Then, I have no idea what you are trying to say by linking me with some Shock Doctrine conspiracy, that every disater is made to foist less and less regulated Capitalism, in hopes of promoting Laissez Faire- I do not know if this is true or not, but that only discredit their form of capitalism, not capitalism as a whole, nor does that advance your ideology in anyway. All this peaking the many unaddressed inconsistencies in your argument, like how do we get to this blissful state? Who distributes? How is want satisfied? &c.
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Posted 10/2/11
I tried following this thread somewhat, but I have gotten completely lost. My understanding is this crisis is credit driven. Lenders loaned money too cheaply to risk borrowers. As a result banks were in trouble of failing. To prevent banks from failing, which in turn would affect lending and slow down our modern economy the policymakers have attempted both fiscal and monetary policy.

1) Government fiscal stimulus - Let the government spend money to spur demand by purchasing goods and services. This in turn keeps demand up and jobs. In turn payments are used by producers to then spend as well.

2) Central Bank monetary stimulus - The Fed is printing money to keep asset prices up and borrowing costs in the near term down. This also increases inflation which hurts creditors and helps debtors. Banks will recognize fewer principal losses and debtors can repay their debts.

Well that is the theory anyways. The problem is that still too much credit was given out and lenders and individuals are still too nervous to spend, or lend. Losses or potential losses at banks are still high. Stimulus has not increased jobs for various reasons, and inflation has not come into play. However, outside of the most recent upheavals, risky asset (non-US Treasury assets) prices have remained high.

I think at this juncture developed governments are out of ammo so I think the next few years are going to be ugly for both developed and emerging countries.

Admittedly the rest of the conversation I cannot follow. It appears I lack the vocabulary to understand it.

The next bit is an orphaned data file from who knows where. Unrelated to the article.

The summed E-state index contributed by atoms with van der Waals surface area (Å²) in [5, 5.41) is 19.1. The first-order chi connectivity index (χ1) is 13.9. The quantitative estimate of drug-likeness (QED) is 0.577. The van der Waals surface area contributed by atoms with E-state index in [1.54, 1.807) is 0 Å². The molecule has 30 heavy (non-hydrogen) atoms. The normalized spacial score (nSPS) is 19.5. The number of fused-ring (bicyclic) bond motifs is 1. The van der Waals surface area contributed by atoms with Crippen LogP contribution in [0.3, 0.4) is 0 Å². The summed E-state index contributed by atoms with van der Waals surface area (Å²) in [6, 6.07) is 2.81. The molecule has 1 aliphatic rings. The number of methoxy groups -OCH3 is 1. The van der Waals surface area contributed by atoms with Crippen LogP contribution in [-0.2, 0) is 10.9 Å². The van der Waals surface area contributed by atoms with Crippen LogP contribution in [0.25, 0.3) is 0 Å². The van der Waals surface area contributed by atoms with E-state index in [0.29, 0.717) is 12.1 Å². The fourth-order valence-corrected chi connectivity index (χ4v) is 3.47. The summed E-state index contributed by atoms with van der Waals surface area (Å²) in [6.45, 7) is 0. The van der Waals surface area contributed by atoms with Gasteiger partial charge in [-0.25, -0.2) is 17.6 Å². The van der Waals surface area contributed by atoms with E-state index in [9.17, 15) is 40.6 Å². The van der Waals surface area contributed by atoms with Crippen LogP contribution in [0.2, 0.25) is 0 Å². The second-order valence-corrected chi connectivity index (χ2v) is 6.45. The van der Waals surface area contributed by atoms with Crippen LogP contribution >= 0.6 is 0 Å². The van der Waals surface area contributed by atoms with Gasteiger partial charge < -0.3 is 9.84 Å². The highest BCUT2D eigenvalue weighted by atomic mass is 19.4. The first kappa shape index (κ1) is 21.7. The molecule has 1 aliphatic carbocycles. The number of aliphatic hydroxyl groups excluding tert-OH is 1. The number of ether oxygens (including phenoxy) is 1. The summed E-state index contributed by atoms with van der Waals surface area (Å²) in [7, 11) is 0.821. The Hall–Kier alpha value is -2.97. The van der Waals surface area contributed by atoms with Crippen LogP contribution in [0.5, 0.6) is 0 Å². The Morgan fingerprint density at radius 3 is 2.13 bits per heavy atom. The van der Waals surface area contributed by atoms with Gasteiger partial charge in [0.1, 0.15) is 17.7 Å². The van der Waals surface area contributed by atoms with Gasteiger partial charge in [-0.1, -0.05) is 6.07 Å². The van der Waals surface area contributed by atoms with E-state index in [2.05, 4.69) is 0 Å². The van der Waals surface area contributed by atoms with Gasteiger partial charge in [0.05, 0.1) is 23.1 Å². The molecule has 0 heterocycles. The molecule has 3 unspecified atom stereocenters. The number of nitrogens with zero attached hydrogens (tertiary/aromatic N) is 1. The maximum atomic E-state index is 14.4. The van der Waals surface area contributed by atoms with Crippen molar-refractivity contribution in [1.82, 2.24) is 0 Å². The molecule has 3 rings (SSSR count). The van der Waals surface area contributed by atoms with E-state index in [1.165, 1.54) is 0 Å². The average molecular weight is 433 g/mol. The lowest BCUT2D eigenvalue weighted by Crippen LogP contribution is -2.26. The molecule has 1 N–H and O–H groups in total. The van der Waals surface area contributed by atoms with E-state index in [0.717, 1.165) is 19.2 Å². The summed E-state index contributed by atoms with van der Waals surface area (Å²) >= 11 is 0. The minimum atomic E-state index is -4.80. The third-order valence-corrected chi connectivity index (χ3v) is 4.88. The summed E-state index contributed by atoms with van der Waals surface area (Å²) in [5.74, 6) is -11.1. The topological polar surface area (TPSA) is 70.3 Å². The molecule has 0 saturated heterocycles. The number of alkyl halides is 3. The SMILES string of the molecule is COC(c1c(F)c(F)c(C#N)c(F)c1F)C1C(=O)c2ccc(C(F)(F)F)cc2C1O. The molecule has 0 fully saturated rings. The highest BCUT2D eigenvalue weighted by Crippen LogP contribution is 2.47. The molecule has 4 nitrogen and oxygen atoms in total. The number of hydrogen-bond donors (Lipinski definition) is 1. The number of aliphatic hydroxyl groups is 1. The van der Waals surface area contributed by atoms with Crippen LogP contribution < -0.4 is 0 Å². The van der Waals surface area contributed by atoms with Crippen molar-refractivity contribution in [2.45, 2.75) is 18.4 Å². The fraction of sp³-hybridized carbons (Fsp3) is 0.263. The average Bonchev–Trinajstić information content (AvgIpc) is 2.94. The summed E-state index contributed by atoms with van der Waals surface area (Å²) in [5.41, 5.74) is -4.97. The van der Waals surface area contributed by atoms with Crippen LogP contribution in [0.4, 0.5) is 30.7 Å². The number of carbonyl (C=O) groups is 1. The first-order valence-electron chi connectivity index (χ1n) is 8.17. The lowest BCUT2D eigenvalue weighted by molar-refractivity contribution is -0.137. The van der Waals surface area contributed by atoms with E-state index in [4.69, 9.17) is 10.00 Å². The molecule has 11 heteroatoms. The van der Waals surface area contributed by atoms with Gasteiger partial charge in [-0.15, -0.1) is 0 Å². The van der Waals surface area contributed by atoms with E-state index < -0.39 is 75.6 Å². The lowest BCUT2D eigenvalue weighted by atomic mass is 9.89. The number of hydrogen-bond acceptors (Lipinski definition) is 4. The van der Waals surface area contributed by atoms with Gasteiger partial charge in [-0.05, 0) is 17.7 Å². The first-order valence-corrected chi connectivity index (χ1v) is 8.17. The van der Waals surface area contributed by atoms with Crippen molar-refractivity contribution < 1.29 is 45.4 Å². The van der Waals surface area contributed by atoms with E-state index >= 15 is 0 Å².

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Posted 10/2/11 , edited 10/2/11

n-k wrote:

I tried following this thread somewhat, but I have gotten completely lost. My understanding is this crisis is credit driven. Lenders loaned money too cheaply to risk borrowers. As a result banks were in trouble of failing. To prevent banks from failing, which in turn would affect lending and slow down our modern economy the policymakers have attempted both fiscal and monetary policy.

1) Government fiscal stimulus - Let the government spend money to spur demand by purchasing goods and services. This in turn keeps demand up and jobs. In turn payments are used by producers to then spend as well.

2) Central Bank monetary stimulus - The Fed is printing money to keep asset prices up and borrowing costs in the near term down. This also increases inflation which hurts creditors and helps debtors. Banks will recognize fewer principal losses and debtors can repay their debts.

Well that is the theory anyways. The problem is that still too much credit was given out and lenders and individuals are still too nervous to spend, or lend. Losses or potential losses at banks are still high. Stimulus has not increased jobs for various reasons, and inflation has not come into play. However, outside of the most recent upheavals, risky asset (non-US Treasury assets) prices have remained high.

I think at this juncture developed governments are out of ammo so I think the next few years are going to be ugly for both developed and emerging countries.

Admittedly the rest of the conversation I cannot follow. It appears I lack the vocabulary to understand it.


Well, actually, yeah, I think that is a very accurate assessment of our position as a nation right now,and, overall, a great summary of our problems, and I commend you for that.

However, the rest of the conversation was discussing DomFortress' solution, which was to replace our current system with a type of Socialism that involve the fair, sustainable, and equal distribution of energy and resources, founded upon and driven by the milk of human kindness, the abolition of money, especially fiat money, and that Capitalism is evil.